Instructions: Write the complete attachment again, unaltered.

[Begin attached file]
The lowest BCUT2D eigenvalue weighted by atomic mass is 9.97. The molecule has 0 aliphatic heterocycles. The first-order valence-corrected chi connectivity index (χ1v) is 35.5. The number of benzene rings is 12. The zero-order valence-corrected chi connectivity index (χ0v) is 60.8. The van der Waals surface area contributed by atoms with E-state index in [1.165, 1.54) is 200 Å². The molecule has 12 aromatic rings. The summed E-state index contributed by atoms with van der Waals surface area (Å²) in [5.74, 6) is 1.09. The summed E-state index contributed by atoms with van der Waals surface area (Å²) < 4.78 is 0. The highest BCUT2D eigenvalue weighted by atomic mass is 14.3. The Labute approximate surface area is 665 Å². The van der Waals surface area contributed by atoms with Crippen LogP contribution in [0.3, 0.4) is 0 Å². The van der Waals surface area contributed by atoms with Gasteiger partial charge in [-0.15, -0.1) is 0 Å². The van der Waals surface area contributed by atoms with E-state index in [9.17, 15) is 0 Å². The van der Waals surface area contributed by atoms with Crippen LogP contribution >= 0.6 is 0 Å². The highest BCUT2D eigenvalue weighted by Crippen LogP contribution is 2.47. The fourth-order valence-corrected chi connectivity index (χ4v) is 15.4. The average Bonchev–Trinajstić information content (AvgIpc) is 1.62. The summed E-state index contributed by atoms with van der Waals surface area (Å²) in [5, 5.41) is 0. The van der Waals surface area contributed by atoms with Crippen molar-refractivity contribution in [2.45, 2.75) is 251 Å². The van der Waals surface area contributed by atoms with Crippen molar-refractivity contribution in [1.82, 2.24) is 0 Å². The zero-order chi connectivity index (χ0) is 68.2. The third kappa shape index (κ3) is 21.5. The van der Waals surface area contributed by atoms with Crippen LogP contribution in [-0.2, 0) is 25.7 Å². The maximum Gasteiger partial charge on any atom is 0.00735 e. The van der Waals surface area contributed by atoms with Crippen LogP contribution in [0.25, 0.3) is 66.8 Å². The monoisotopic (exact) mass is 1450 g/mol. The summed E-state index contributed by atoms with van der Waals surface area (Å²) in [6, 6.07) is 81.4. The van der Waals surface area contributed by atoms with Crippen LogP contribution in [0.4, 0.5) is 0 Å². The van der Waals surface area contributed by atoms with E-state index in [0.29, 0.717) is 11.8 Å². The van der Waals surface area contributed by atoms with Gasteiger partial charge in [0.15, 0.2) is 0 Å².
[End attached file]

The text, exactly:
The lowest BCUT2D eigenvalue weighted by atomic mass is 9.97. The molecule has 0 aliphatic heterocycles. The first-order valence-corrected chi connectivity index (χ1v) is 35.5. The number of benzene rings is 12. The zero-order valence-corrected chi connectivity index (χ0v) is 60.8. The van der Waals surface area contributed by atoms with E-state index in [1.165, 1.54) is 200 Å². The molecule has 12 aromatic rings. The summed E-state index contributed by atoms with van der Waals surface area (Å²) in [5.74, 6) is 1.09. The summed E-state index contributed by atoms with van der Waals surface area (Å²) < 4.78 is 0. The highest BCUT2D eigenvalue weighted by atomic mass is 14.3. The Labute approximate surface area is 665 Å². The van der Waals surface area contributed by atoms with Crippen LogP contribution in [0.3, 0.4) is 0 Å². The van der Waals surface area contributed by atoms with Gasteiger partial charge in [-0.15, -0.1) is 0 Å². The van der Waals surface area contributed by atoms with E-state index in [9.17, 15) is 0 Å². The van der Waals surface area contributed by atoms with Crippen LogP contribution >= 0.6 is 0 Å². The highest BCUT2D eigenvalue weighted by Crippen LogP contribution is 2.47. The fourth-order valence-corrected chi connectivity index (χ4v) is 15.4. The average Bonchev–Trinajstić information content (AvgIpc) is 1.62. The summed E-state index contributed by atoms with van der Waals surface area (Å²) in [5, 5.41) is 0. The van der Waals surface area contributed by atoms with Crippen molar-refractivity contribution in [2.45, 2.75) is 251 Å². The van der Waals surface area contributed by atoms with Crippen molar-refractivity contribution in [1.82, 2.24) is 0 Å². The zero-order chi connectivity index (χ0) is 68.2. The third kappa shape index (κ3) is 21.5. The van der Waals surface area contributed by atoms with Crippen LogP contribution in [-0.2, 0) is 25.7 Å². The maximum Gasteiger partial charge on any atom is 0.00735 e. The van der Waals surface area contributed by atoms with Crippen LogP contribution in [0.25, 0.3) is 66.8 Å². The monoisotopic (exact) mass is 1450 g/mol. The summed E-state index contributed by atoms with van der Waals surface area (Å²) in [6, 6.07) is 81.4. The van der Waals surface area contributed by atoms with Crippen LogP contribution in [0.4, 0.5) is 0 Å². The van der Waals surface area contributed by atoms with E-state index in [0.29, 0.717) is 11.8 Å². The van der Waals surface area contributed by atoms with Gasteiger partial charge in [0.15, 0.2) is 0 Å².